Kalamazoo mom, daughter profit from Michigan’s home visit programs

Shauntiana Branson found herself unexpectedly pregnant -- and unprepared for motherhood two years ago. Having just reached adulthood and fearing backlash from her family, Branson did what she could to find her own help.

A visit to a local Women, Infants, and Children clinic led her to the Nurse-Family Partnership. Soon she was receiving regular home visits from registered nurse Sue Rhodes. During those sessions, the now 20-year-old – who had been regularly using birth control – started to learn about caring for her pregnant body and tips that would support her in motherhood.

Now, she’s feeling more secure about parenting her 8-month-old daughter, Aaliyah Sanchez.

“If you are broke down right now and don’t know what to do with your baby, (NFP) will get you and your baby together and help you with your needs,” Branson said.

Branson, of Kalamazoo, is one of many Michigan women participating in one of more than 330 voluntary home visiting programs in the state designed to help at-risk women do everything from achieving healthy pregnancy outcomes to ensuring their babies meet developmental milestones.

The Nurse-Family Partnership, for example, identifies first-time mothers, usually young and unmarried, by their 28th week of pregnancy and attaches a nurse to them through the child’s second birthday.

Rhodes says during the 90-minute visits, the nurse and client cover personal health, maternal-infant bonding, baby health, the environment, community services and other issues. The evidence-based program uses easy-to-read literature and worksheets, age-appropriate books and toys, and actual modeling of positive interactions with a child.

The Denver, Colo.-based program costs approximately $12,500 per woman over the three years of visits (in 2010 dollars), and has Congressional Top Tier Evidence standards, according to the Coalition for Evidence-Based Policy.

On average, enrolling 1,000 low-income families in NFP will prevent 78 pre-term births, 73 second births to young mothers, 1,080 child maltreatment incidents, 2,660 crimes by youth, 180 youth arrests, 230 person-years of youth substance abuse and 3.4 infant deaths, according to a 2012 reportcommissioned by Pew.

State moves to streamline oversight

Home visiting programs vary in both services and funding -- and there is no overarching entity that oversees them. A Michigan law, going into effect on March 28, mandates the use of evidence-based practices or promising practices if the program receives state funding. It also employs a standard data collection process that is yet to be determined – all with the goal of creating a continuous range of services in line with early childhood development.

“What we’re really hoping is that we’ll see a continuum of home visiting that is offered, so that what is happening locally is aligned and coordinated, and so that we can be thinking about the needs and gaps in that community and how can we fill those,” said Nancy Peeler of the Michigan Department of Community Health. “We want a system where all of these pieces are knit together rather than operating independently and in competition with each other.”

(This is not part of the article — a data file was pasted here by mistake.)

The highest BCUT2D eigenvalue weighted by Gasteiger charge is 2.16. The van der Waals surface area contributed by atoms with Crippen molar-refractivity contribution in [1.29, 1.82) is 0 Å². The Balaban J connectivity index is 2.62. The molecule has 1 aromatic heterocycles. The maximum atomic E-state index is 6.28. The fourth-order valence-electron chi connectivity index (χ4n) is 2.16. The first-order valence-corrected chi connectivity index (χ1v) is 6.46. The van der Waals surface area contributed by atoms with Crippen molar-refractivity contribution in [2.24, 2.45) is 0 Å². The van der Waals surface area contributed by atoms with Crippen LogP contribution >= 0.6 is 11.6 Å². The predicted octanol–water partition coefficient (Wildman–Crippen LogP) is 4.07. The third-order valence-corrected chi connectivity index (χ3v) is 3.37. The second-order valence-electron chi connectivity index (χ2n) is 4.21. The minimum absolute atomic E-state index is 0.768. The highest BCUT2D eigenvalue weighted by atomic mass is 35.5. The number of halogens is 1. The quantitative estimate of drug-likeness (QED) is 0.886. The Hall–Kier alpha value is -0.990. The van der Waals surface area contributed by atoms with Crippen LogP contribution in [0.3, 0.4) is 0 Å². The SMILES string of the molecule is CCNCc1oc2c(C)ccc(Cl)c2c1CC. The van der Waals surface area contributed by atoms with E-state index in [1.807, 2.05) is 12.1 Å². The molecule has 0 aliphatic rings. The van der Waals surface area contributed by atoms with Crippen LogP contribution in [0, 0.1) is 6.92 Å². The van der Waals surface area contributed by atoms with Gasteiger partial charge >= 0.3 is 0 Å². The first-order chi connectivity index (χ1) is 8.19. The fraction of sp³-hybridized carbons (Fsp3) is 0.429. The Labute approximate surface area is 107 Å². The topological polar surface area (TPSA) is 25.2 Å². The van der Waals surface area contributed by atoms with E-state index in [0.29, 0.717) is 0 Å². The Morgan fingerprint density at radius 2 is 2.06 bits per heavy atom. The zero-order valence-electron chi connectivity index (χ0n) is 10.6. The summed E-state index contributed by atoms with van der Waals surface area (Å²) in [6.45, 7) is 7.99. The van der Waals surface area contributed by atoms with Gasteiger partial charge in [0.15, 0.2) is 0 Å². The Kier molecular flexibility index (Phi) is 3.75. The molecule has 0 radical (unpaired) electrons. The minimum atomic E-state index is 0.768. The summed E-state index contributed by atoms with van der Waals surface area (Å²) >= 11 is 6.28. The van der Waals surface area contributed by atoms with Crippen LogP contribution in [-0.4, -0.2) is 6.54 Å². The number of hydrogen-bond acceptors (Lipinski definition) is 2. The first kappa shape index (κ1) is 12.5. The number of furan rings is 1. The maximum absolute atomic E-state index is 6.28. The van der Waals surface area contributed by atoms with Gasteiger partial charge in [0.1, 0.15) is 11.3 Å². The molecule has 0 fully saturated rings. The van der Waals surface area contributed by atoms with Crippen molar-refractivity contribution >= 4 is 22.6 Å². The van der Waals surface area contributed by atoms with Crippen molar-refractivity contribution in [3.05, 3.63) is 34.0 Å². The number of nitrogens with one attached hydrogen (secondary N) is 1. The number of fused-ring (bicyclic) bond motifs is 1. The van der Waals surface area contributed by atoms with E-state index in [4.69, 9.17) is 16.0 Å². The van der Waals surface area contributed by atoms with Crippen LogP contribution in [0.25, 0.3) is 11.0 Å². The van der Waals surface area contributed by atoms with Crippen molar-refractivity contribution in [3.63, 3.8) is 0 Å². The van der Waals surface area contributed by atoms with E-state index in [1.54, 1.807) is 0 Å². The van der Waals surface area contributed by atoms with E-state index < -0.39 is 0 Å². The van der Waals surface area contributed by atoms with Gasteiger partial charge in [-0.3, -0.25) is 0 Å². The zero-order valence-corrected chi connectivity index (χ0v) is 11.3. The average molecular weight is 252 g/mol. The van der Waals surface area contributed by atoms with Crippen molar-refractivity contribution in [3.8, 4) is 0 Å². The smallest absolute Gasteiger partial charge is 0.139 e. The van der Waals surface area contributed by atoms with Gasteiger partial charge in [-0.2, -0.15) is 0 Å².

As policies for home visiting programs go, Michigan is a leader and has some of the strongest, according to Karen Kavanaugh of  The Pew Charitable Trusts. Pew’s Home Visiting Campaign pushed for the new Michigan law. “They are using data as a useful source of information to tweak program quality or discover the context of a community,” Kavanaugh said. “A particular program may achieve certain outcomes in a rural area but not an urban one because the context of the community.”

For Shauntiana Branson, that means she is best supported through home visits by learning how to keep her asthmatic daughter healthy and by having regular, supportive coaching as she enters trade school. Aaliyah was born two weeks early, weighing in at just 4 lbs, 2 oz. She was placed on oxygen immediately after birth. Now, Branson boasts with pride that Aaliyah is a healthy weight; is breastfeeding well; is up-to-date on her immunizations; and is trying to stand on her own.

Branson said she might have lost her baby if she didn’t have the NFP support. For instance, constant nausea in the early months of her pregnancy made her lose her appetite. Her nurse advised her to take her prenatal pills with a small amount of food, even if she couldn’t stomach an entire meal.

Branson’s home visitor, Sue Rhodes, was a labor and delivery nurse at a hospital before being trained in NFP home visiting at the organization’s headquarters. She has been serving in Kalamazoo since the program began about 4.5 years ago.

“We learned NFP protocols so that if we follow their guidelines, what’s been done over and over for years, and what they’ve found to work through research, we should be able to have the same positive outcomes,” Rhodes said.

Rhodes says she has seen a number of improvements in Branson’s life since she first began visiting her.

“When she got really anxious, I was somebody she could call and it would help her calm down and look for solutions. I was safe for her,” Rhodes said. “Now she’s doing much better and will be starting pharmacy technician school and has a safe environment and is very, very happy with her baby.”

About The Author

Natasha Robinson

Natasha Robinson is a freelance journalist based in Lansing, who has covered education in North Carolina and interned at several Associated Press bureaus. She works for the Michigan Primary Care Association.

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